Krueger slices and dices this topic from several directions, but a lot of his recent work has focused on the issue of the long-term unemployed. Those who are long-term unemployed tend to become disconnected from the labor market over time.  Their job search activity gradually diminishes, and employers are less likely to give interviews to those whose resumes show long-term unemployment. For illustration, here's a figure from Krueger on the probability of an unemployed worker finding a job based on how long the worker has been unemployed.


Krueger writes: "A variety of evidence points to the long-term unemployed being on the margins of the labor market, with many on the verge of withdrawing from searching for a job altogether. As a result, the long-term unemployed exert less downward pressure on wages than do the short-term unemployed. They are increasingly likely to transition out of the labor force, which is a loss of potential for our economy and, more importantly, a personal tragedy for millions of workers and their families." By Krueger's calculation, about half of the decline in the share of the long-term unemployed is due to that group dropping out of the labor force altogether. Of the decline in the labor force participation rate, most of it is due to a larger share of retirees in the population and young adults being more likely to remain in school, but on Krueger's estimates about one percentage point of the decline is due to long-term unemployment leaving the labor market and no longer looking for work. (I've discussed the decline in labor force participation rates a number of times on this blog before: for example, here, here and here, or for some international comparisons, see here.)

A different measure of the tightness of the labor market is to stop parsing the job statistics, and instead look at the patterns of unemployment and wages,what economists call a Phillips curve. In general, one might expect that higher unemployment would mean less pressure for wages to rise, and the reverse for lower unemployment. One sometime hears an argument that real wages haven't been rising recently in the way one should expect if unemployment is genuinely low (as opposed to just appearing low because workers have dropped out of the labor force).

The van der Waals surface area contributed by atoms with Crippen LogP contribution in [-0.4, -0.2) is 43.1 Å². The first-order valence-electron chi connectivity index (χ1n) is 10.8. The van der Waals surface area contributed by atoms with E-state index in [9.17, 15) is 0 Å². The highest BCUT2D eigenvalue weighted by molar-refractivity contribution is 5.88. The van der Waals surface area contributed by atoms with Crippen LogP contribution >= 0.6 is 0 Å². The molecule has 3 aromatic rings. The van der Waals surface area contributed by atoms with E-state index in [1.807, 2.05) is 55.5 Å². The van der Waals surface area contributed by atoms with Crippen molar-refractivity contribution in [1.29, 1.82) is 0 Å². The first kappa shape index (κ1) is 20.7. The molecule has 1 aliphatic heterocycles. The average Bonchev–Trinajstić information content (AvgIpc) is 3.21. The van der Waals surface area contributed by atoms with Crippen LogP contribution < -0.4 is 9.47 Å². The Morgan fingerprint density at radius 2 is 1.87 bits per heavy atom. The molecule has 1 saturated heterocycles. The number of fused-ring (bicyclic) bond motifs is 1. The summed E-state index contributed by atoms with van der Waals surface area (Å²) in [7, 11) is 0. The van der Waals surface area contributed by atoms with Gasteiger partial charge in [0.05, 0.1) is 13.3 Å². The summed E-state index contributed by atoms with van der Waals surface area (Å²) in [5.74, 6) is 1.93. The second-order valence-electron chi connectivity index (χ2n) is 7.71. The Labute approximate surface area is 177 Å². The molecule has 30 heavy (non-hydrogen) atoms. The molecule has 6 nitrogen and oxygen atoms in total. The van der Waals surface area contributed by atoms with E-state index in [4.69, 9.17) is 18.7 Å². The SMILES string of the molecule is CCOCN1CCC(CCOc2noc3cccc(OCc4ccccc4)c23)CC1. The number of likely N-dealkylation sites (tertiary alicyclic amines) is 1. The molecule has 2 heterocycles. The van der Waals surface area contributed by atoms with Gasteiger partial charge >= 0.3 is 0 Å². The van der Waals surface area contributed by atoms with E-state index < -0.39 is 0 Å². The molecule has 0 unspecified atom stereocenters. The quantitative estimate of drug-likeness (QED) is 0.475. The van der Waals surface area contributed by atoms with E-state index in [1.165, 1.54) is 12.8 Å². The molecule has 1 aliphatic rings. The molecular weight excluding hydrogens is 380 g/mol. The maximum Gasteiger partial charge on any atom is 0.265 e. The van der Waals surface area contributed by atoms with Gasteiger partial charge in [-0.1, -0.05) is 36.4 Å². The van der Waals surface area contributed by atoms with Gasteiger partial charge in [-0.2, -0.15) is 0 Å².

Krueger argues that the patterns of wage changes and unemployment are roughly what one should expect. He focuses only on short-term employment (that is, employment less than 27 weeks), on the grounds that the long-term unemployed are more likely to be detached from the labor force and thus will exert less pressure on wages. Increases in real wages are measured with the Employment Cost Index data collected by the US Bureau of Labor Statistics, and then subtracting inflation as measured by the Personal Consumption Expenditures price index. In the figure below, the solid line shows the relationship between short-term unemployment and changes in real wages for the period from 1976-2008. (The dashed lines show the statistical confidence intervals on either side of this line.) The points labelled in blue are for the years since 2008. From 2009-2011, the points line up almost exactly on the relationship predicted from earlier data. For 2012-2014, the points are below the predicted relationship, although still comfortably within the range of past experience (as shown by the confidence intervals). For the first quarter of 2015, the point is above the historical prediction.


This pattern suggests that since 2008, the relationship between unemployment rates and wage increases hasn't changed much. To put it another way, the low unemployment rates now being observed are a meaningful statistic--not just covering up for workers exiting from the labor market--because they are tending to push up wages at pretty much the same way as they have in the past.

Friday, October 23, 2015

How Raising the Top Tax Rate Won't Much Alter Inequality

"Would a significant increase in the top income tax rate substantially alter income inequality?"  William G. Gale, Melissa S. Kearney, and Peter R. Orszag ask the question in a very short paper of this title published by the Economic Studies Group at the Brookings Institution. Their perhaps surprising answer is "no."